Austin's NPR Station
Play Live Radio
Next Up:
0:00
0:00
Available On Air Stations
Transportation
The Texas Department of Transportation, or TxDOT, oversees Texas transportation and is headquartered in Austin. The Texas Legislature created the organization in 1917, although the agency has had several names throughout the past century.TxDOT is run by a five-member commission and an executive director selected by the commission. Commission members are appointed by the governor, with the advice of the Texas Senate, and serve overlapping six-year terms.The department is divided into 25 districts, each of which oversees construction and maintenance of state highways. Austin’s district includes Bastrop, Blanco, Burnet, Caldwell, Gillespie, Hays, Lee, Llano, Mason, Travis and Williamson counties.In Austin, the organization encompasses entities including Capital Metro; the Capital Area Metropolitan Planning Organization, known as CAMPO; the city’s transportation department; and the chamber of commerce. TxDOT organized the “Don’t Mess with Texas” anti-litter campaign, which began in 1986. Also, it runs the TxTag program, which bills drivers for highway tolls by scanning a sticker on the driver’s windshield at toll stations.

TxDOT Looking at High-Speed Rail from Oklahoma to Texas

RailMap.jpg
Federal Railroad Administration
/

The Texas Department of Transportation has moved one step closer towards the idea of using rail as an option to address highway congestion on Interstate 35. The news comes as the TxDOT kicks off a $14 million, two-year study to explore the possibility of passenger rail service from Oklahoma City to South Texas.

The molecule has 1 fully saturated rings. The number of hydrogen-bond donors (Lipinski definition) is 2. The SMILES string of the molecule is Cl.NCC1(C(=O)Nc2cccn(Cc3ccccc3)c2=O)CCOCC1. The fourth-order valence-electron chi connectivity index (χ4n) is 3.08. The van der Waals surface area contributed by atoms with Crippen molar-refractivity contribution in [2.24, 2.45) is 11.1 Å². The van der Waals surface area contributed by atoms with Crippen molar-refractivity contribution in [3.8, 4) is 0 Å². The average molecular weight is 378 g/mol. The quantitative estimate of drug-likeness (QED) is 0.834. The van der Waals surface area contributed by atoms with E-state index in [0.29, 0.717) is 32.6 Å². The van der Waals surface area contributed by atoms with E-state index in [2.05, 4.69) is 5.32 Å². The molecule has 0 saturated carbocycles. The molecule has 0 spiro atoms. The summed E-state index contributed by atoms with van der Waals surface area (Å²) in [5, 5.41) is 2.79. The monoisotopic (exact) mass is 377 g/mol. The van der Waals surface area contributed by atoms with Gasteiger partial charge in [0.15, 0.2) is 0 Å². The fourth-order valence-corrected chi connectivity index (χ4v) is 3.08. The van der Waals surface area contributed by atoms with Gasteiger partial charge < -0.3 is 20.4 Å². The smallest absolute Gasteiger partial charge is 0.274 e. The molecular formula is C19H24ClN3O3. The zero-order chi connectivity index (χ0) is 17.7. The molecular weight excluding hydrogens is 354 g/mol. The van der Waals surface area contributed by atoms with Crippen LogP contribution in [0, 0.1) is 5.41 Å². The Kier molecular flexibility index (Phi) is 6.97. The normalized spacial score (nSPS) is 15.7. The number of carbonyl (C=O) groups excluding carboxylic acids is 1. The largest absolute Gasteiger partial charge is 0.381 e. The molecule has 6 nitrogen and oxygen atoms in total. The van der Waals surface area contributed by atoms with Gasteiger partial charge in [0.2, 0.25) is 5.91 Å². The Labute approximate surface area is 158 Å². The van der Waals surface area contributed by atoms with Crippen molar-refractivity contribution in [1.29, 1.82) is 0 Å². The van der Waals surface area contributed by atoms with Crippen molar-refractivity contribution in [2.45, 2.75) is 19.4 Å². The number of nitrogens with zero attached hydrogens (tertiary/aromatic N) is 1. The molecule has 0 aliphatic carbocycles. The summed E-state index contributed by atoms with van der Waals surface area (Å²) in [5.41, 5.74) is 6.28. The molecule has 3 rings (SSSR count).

The study will examine the best possible options for the development of passenger trains that will connect metropolitan areas such as the Dallas-Fort Worth area, Austin, and San Antonio.  The analysis will compare different types of services, including both a new high-speed rail system and existing Amtrak routes.

John Barton, TxDOT deputy executive director and chief engineer, says “passenger rail [is] a strategic component for the future of Texas transportation.”

The rail study is partially funded by a $5.6 million grant from the Federal Railroad Administration’s High Speed and Intercity Passenger Rail program, and a 20 percent match by TxDOT.

The FRA launched the rail program in June of 2009. So far, the program's investments have been concentrated in six corridors, which include routes throughout the Midwest, Northeast, Northwest and in California. (You can see planned and potential routes in the map above.)

The project in California will be the nation’s first 220 mph high-speed rail system, which will connect two of the country’s largest metropolitan areas: Los Angeles and San Francisco. According to the California High-Speed Rail Authority, the 800-mile line will cut travel time from L.A. to San Francisco from seven hours via car to two hours and 40 minutes via rail.

TxDOT is already meeting with citizens along the corridor to seek input on the study. If you would like to contact a representative from TxDOT for more information, you can call (512) 463-8700.

Related Content